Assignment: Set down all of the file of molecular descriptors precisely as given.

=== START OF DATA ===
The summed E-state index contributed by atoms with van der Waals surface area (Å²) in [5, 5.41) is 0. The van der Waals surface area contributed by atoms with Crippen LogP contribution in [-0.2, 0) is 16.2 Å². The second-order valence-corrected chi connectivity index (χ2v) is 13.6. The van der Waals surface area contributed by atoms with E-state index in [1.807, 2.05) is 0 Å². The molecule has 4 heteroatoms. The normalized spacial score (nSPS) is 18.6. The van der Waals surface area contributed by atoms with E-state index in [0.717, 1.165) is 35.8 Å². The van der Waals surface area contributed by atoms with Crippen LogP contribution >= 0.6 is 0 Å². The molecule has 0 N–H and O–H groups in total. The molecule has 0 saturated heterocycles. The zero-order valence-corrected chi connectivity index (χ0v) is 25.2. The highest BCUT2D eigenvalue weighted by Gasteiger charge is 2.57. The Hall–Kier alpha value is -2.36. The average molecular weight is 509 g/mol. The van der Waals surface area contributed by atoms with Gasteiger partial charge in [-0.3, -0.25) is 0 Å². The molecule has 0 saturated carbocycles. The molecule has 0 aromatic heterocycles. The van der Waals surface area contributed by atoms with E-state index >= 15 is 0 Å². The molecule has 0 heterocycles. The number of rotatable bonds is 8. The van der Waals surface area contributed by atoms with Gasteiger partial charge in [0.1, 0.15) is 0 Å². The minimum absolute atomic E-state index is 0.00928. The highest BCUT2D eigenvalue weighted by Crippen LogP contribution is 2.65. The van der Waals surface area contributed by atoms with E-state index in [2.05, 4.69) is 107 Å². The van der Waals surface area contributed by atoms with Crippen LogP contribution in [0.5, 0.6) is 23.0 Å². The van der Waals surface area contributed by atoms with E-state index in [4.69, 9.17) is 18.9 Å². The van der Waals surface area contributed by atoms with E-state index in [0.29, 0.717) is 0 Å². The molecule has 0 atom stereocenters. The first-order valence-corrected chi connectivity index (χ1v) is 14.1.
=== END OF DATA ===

The summed E-state index contributed by atoms with van der Waals surface area (Å²) in [5, 5.41) is 0. The van der Waals surface area contributed by atoms with Crippen LogP contribution in [-0.2, 0) is 16.2 Å². The second-order valence-corrected chi connectivity index (χ2v) is 13.6. The van der Waals surface area contributed by atoms with E-state index in [1.807, 2.05) is 0 Å². The molecule has 4 heteroatoms. The normalized spacial score (nSPS) is 18.6. The van der Waals surface area contributed by atoms with E-state index in [0.717, 1.165) is 35.8 Å². The van der Waals surface area contributed by atoms with Crippen LogP contribution >= 0.6 is 0 Å². The molecule has 0 N–H and O–H groups in total. The molecule has 0 saturated heterocycles. The zero-order valence-corrected chi connectivity index (χ0v) is 25.2. The highest BCUT2D eigenvalue weighted by Gasteiger charge is 2.57. The Hall–Kier alpha value is -2.36. The average molecular weight is 509 g/mol. The van der Waals surface area contributed by atoms with Gasteiger partial charge in [-0.3, -0.25) is 0 Å². The molecule has 0 saturated carbocycles. The molecule has 0 aromatic heterocycles. The van der Waals surface area contributed by atoms with E-state index >= 15 is 0 Å². The molecule has 0 heterocycles. The number of rotatable bonds is 8. The van der Waals surface area contributed by atoms with Gasteiger partial charge in [0.1, 0.15) is 0 Å². The minimum absolute atomic E-state index is 0.00928. The highest BCUT2D eigenvalue weighted by Crippen LogP contribution is 2.65. The van der Waals surface area contributed by atoms with E-state index in [2.05, 4.69) is 107 Å². The van der Waals surface area contributed by atoms with Crippen LogP contribution in [0.5, 0.6) is 23.0 Å². The van der Waals surface area contributed by atoms with E-state index in [4.69, 9.17) is 18.9 Å². The van der Waals surface area contributed by atoms with E-state index in [0.29, 0.717) is 0 Å². The molecule has 0 atom stereocenters. The first-order valence-corrected chi connectivity index (χ1v) is 14.1.